If I get even a tad bit more astronomy and aperature fever, then I'll
    get the primo eyepieces - clear crisp images and long eye relief -
    that cost more than my telescope :-). In fact I am saving my money
    now to do that.

  2. #2
    Wfoley2's Avatar
    Wfoley2 Guest

    Default Orion Highlight Plossl

    Thanks for the review and opinion.
    Clear, Dark, Steady Skies!
    (And considerate neighbors!!!)

  3. #3
    kowen's Avatar
    kowen Guest

    Default Orion Highlight Plossl


    I recently took advantage of the sale also, getting the 10mm & 6.3mm
    Highlights, the 10 to compare direct with my 10mm Sirius plossl. I
    have the XT4.5 dob (and the 25 Sirius supplied & 32 Sirius in
    addition). I've only gotten to use mine twice-the weather has been
    cold & windy or cloudy & not too cold, or just rain for days straight
    so I'm waiting to see Jupiter & Saturn again

    Well, the short time I've used them, the first night I tried, the
    seeing was very good, and Cassini's division looked like it jumped out
    from the rings-almost 3D, and very clear. Banding on the globe was
    evident and showed tannish color, also looked like some color from the
    rings, contrast from the Highlights is higher, a nice black sky. I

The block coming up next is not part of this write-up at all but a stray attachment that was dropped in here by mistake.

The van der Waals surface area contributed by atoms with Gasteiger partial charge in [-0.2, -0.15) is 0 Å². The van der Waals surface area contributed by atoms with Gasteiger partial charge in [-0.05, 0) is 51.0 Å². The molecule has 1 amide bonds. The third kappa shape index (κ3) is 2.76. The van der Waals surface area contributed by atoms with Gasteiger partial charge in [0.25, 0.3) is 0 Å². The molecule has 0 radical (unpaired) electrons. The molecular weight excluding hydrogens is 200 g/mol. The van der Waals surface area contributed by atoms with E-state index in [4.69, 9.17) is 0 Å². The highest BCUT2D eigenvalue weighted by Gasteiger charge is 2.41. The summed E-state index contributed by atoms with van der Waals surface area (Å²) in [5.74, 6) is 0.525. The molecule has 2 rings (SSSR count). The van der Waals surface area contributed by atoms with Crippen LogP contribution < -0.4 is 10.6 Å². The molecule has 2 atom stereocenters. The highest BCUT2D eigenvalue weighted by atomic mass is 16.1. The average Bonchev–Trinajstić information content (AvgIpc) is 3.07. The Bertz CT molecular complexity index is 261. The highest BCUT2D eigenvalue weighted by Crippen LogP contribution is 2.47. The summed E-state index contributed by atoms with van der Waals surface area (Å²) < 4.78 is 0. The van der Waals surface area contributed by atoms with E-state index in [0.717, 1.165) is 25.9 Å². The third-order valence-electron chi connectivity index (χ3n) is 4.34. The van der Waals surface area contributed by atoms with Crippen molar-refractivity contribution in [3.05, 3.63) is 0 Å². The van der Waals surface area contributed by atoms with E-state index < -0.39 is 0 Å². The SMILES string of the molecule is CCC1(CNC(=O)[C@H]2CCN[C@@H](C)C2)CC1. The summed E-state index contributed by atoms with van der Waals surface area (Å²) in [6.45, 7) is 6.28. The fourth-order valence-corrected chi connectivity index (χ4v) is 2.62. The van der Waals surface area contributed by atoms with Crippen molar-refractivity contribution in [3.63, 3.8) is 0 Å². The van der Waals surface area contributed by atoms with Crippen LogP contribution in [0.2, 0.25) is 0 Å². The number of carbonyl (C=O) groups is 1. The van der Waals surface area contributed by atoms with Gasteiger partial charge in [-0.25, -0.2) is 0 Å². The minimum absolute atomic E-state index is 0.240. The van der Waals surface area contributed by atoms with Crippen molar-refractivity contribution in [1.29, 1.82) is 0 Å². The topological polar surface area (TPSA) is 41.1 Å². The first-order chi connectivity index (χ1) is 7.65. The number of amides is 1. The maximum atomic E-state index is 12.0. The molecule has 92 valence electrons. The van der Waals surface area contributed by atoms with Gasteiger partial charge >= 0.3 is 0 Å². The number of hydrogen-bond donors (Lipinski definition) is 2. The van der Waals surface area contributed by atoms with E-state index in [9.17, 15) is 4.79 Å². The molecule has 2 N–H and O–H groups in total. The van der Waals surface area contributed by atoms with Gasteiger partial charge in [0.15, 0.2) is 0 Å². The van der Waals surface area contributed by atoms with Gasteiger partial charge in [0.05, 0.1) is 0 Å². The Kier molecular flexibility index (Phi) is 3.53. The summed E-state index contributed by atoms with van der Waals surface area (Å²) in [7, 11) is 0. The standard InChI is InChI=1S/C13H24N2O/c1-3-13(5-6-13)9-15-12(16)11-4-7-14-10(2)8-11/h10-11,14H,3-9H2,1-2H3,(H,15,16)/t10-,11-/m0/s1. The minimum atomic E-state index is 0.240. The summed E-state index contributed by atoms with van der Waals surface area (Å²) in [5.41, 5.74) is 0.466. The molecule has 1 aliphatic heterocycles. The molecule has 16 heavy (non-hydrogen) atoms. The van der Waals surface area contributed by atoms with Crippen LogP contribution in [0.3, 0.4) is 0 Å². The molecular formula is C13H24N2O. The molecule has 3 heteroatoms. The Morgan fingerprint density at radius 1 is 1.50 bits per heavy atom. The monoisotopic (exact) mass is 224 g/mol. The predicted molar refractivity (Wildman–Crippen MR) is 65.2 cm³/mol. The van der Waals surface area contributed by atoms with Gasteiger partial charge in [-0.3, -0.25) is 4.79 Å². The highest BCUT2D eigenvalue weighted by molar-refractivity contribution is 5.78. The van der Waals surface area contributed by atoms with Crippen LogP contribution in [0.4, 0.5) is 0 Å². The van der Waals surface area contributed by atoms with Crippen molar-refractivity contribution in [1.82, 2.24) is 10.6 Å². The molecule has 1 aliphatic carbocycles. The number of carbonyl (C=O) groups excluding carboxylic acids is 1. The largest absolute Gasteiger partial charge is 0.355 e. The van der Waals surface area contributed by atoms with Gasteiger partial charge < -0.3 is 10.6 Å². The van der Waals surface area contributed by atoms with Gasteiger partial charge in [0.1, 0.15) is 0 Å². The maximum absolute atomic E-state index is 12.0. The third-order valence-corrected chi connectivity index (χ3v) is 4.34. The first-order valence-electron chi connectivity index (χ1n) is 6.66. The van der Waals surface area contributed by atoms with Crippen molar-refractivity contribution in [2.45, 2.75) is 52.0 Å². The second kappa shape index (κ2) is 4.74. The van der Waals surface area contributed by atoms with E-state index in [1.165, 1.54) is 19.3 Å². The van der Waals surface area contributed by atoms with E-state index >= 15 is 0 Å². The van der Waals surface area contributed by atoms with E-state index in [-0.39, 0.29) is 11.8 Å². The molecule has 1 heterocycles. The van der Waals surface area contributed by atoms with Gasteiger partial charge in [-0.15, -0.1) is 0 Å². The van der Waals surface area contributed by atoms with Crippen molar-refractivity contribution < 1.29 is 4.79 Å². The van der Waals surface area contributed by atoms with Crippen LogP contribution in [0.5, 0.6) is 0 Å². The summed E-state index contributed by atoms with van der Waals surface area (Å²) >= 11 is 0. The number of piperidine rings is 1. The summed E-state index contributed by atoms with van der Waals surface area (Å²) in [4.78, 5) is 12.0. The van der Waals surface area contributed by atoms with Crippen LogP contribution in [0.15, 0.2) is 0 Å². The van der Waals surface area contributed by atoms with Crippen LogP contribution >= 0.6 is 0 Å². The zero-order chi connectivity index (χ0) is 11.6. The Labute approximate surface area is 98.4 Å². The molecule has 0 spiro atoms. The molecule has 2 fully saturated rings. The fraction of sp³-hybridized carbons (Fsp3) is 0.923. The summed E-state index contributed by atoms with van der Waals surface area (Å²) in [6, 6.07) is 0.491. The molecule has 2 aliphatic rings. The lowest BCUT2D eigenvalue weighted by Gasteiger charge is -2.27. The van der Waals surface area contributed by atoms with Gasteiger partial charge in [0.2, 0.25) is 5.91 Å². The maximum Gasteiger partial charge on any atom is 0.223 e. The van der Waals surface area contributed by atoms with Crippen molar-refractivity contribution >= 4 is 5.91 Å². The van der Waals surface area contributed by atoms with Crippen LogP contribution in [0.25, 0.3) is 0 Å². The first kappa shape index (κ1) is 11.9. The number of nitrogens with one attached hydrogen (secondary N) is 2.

used it another night for Jupiter, with my C102hd, & xt4.5, saw more
    banding-clearer-on the globe than I've ever seen, besides the 4 moons.
    I can tell the difference, and I have no qualms about using my Sirius
    eps for Astrophotgraphy snapshots (single shots, not stacked), as I
    relly like the Sirius plossls. The contrast from the Highlights
    remind me of my 7mm UO classic ortho, but I like the wider field of
    view. I use Orion's Shorty Plus barlow, and these do barlow well,
    especially the 10mm of either the Sirius or the highlight. So the
    bottom line for me is the higher contrast, and with good seeing & dark
    skies (I live in the country-no city lights to fight with), and it's
    wider field of view than an ortho, it is a definite keeper. I may get
    the 17 or 20 next.

    Here are some shots taken with the Sirius plossls, hope you don't